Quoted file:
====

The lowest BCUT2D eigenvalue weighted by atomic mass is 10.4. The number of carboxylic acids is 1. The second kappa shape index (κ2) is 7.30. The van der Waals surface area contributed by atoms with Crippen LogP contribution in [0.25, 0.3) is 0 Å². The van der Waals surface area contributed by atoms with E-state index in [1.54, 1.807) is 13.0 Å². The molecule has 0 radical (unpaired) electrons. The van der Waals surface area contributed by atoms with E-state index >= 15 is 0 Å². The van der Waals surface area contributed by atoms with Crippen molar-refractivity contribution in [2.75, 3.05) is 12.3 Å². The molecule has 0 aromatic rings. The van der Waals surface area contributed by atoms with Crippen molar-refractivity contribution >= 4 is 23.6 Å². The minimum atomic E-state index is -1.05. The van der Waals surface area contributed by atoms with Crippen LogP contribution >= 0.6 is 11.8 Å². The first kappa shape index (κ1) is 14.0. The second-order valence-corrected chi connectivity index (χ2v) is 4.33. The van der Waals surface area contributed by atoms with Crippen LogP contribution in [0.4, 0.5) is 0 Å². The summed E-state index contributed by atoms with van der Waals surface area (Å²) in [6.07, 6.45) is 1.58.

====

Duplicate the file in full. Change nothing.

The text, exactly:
The lowest BCUT2D eigenvalue weighted by atomic mass is 10.4. The number of carboxylic acids is 1. The second kappa shape index (κ2) is 7.30. The van der Waals surface area contributed by atoms with Crippen LogP contribution in [0.25, 0.3) is 0 Å². The van der Waals surface area contributed by atoms with E-state index in [1.54, 1.807) is 13.0 Å². The molecule has 0 radical (unpaired) electrons. The van der Waals surface area contributed by atoms with E-state index >= 15 is 0 Å². The van der Waals surface area contributed by atoms with Crippen molar-refractivity contribution in [2.75, 3.05) is 12.3 Å². The molecule has 0 aromatic rings. The van der Waals surface area contributed by atoms with Crippen molar-refractivity contribution >= 4 is 23.6 Å². The minimum atomic E-state index is -1.05. The van der Waals surface area contributed by atoms with Crippen LogP contribution >= 0.6 is 11.8 Å². The first kappa shape index (κ1) is 14.0. The second-order valence-corrected chi connectivity index (χ2v) is 4.33. The van der Waals surface area contributed by atoms with Crippen LogP contribution in [0.4, 0.5) is 0 Å². The summed E-state index contributed by atoms with van der Waals surface area (Å²) in [6.07, 6.45) is 1.58.